Coral relief: Kose says seven sunscreen UV protection agents don't harm coral growth

By Gary Scattergood contact

- Last updated on GMT

Kose collaborated with Koji Kinjo, an expert in coral cultivation in Okinawa. [iStock]
Kose collaborated with Koji Kinjo, an expert in coral cultivation in Okinawa. [iStock]

Related tags: Sunscreen, Sun care, UV protection

Kose says it has established a method that can evaluate the effects of cosmetic ingredients on corals with high reliability, and has shown that seven UV protection components do not pose a threat.

The Japanese beauty giant says it will now be possible to evaluate the effects of sunscreens and other cosmetic ingredients on corals. 

“Utilising this research, we will realise the development of coral-friendly cosmetics while protecting the skin of people entering the sea from ultraviolet rays,”​ said the firm.

In a recent project, the company collaborated with Koji Kinjo, an expert in coral cultivation in Okinawa, to established a breeding method to create healthy corals.

Once this was in place, they created a process to replicate how sunscreen ingredients would come into contact with them.

They then used a biochemical method called chlorophyll fluorescence measurement method (PAM) to gauge the photosynthetic activity of phytoplankton that coexists with reef-building corals. As this activity decreases under high stress, the invisible effect on growth was evaluated without destroying the coral.

Study details

Detailing the experiment, the firm reported: “Using the experimental system established in the above study, we evaluated the effects of seven typical UV protection agents contained in sunscreens on corals. This time, we evaluated ethylhexyl methoxycinnamate (octinoxate), hexyl diethylaminohydroxybenzoyl benzoate, bisethylhexyloxyphenol methoxyphenyltriazine, polysilicone-15, oxybenzone-3, zinc oxide, and titanium oxide.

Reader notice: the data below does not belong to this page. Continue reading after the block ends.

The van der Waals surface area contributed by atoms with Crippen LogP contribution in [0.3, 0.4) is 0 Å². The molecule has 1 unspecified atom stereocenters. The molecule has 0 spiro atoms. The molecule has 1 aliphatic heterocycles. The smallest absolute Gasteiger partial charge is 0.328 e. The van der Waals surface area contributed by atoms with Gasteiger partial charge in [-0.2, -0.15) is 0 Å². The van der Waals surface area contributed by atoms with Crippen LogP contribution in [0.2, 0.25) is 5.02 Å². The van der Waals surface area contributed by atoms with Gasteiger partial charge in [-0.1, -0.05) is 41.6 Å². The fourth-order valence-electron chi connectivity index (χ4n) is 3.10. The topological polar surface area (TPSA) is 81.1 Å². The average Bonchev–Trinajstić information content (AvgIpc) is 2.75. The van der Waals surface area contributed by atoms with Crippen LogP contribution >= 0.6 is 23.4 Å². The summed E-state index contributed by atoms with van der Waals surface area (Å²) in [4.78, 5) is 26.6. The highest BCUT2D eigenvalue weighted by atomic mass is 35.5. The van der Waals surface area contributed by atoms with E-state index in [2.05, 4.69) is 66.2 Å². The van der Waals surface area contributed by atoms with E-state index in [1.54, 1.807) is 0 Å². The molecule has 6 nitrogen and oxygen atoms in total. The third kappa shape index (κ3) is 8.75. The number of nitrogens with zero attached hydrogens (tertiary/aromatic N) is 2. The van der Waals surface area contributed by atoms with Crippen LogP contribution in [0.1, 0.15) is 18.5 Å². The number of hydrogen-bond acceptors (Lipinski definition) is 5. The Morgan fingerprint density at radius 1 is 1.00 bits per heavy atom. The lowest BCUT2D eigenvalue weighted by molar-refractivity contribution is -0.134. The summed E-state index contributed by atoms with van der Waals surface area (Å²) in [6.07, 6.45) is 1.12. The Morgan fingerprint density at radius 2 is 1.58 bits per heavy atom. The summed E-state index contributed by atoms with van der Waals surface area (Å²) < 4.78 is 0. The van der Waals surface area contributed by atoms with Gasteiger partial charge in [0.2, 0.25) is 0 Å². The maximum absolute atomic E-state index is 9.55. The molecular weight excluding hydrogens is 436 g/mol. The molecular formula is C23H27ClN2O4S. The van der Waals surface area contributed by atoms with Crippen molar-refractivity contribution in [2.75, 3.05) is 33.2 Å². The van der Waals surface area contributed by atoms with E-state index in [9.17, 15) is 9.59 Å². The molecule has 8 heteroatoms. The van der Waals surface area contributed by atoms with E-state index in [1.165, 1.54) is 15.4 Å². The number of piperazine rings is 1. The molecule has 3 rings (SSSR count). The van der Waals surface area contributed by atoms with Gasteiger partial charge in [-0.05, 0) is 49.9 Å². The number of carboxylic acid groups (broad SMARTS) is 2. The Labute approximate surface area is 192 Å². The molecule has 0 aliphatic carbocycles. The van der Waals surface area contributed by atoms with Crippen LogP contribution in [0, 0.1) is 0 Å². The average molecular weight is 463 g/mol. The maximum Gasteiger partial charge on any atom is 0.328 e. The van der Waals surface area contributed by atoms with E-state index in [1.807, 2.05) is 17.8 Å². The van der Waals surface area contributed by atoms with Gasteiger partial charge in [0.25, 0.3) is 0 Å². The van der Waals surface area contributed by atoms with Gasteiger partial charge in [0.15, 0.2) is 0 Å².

“The experimental concentration was set to a concentration sufficiently higher than the maximum concentration of UV absorbers detected in the sea near Okinawa in the past, assuming that the actual environmental concentration would be guaranteed. We used Usuedamidoriishi, one of the reef-building corals, as a sample, and conducted a two-week breeding experiment in the presence of each UV protection agent.

“As a result of visual evaluation, no abnormalities were found in coral growth in any of the specimens. In addition, in the photosynthetic activity measurement by PAM, no statistically significant difference was confirmed before and after the experiment at any level. It was confirmed that the seven types of UV protection agents commonly used for sunscreens do not affect the growth of corals at environmental concentrations.

Some UV protection ingredients in sunscreens have been reported to have adverse effects on coral growth, and have been banned from being sold or used in areas with coral reefs, such as Hawaii.

On the other hand, the Personal Care Products Council (PCPC) is concerned that the scientific basis is not sufficient, and it is not possible to refrain from using sunscreen for public health reasons.

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